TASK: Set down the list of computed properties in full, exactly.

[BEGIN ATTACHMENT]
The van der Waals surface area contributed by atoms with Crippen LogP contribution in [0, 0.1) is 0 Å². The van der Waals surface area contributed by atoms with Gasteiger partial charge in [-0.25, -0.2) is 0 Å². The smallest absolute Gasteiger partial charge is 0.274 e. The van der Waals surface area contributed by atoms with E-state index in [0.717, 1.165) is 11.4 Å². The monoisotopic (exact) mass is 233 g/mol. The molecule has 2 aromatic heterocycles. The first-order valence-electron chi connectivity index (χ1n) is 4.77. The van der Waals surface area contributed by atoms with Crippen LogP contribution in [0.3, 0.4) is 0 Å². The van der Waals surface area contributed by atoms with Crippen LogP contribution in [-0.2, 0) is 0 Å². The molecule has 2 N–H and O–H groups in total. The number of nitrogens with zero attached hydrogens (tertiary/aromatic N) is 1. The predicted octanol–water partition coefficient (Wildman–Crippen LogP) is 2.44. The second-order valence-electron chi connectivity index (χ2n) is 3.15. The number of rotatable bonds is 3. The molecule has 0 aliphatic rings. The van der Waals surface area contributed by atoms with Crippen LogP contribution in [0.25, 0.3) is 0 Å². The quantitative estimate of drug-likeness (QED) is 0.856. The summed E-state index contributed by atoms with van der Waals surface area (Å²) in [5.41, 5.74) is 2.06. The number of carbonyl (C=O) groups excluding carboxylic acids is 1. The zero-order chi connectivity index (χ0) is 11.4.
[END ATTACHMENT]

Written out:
The van der Waals surface area contributed by atoms with Crippen LogP contribution in [0, 0.1) is 0 Å². The van der Waals surface area contributed by atoms with Gasteiger partial charge in [-0.25, -0.2) is 0 Å². The smallest absolute Gasteiger partial charge is 0.274 e. The van der Waals surface area contributed by atoms with E-state index in [0.717, 1.165) is 11.4 Å². The monoisotopic (exact) mass is 233 g/mol. The molecule has 2 aromatic heterocycles. The first-order valence-electron chi connectivity index (χ1n) is 4.77. The van der Waals surface area contributed by atoms with Crippen LogP contribution in [0.3, 0.4) is 0 Å². The van der Waals surface area contributed by atoms with Crippen LogP contribution in [-0.2, 0) is 0 Å². The molecule has 2 N–H and O–H groups in total. The number of nitrogens with zero attached hydrogens (tertiary/aromatic N) is 1. The predicted octanol–water partition coefficient (Wildman–Crippen LogP) is 2.44. The second-order valence-electron chi connectivity index (χ2n) is 3.15. The number of rotatable bonds is 3. The molecule has 0 aliphatic rings. The van der Waals surface area contributed by atoms with Crippen LogP contribution in [0.25, 0.3) is 0 Å². The quantitative estimate of drug-likeness (QED) is 0.856. The summed E-state index contributed by atoms with van der Waals surface area (Å²) in [5.41, 5.74) is 2.06. The number of carbonyl (C=O) groups excluding carboxylic acids is 1. The zero-order chi connectivity index (χ0) is 11.4.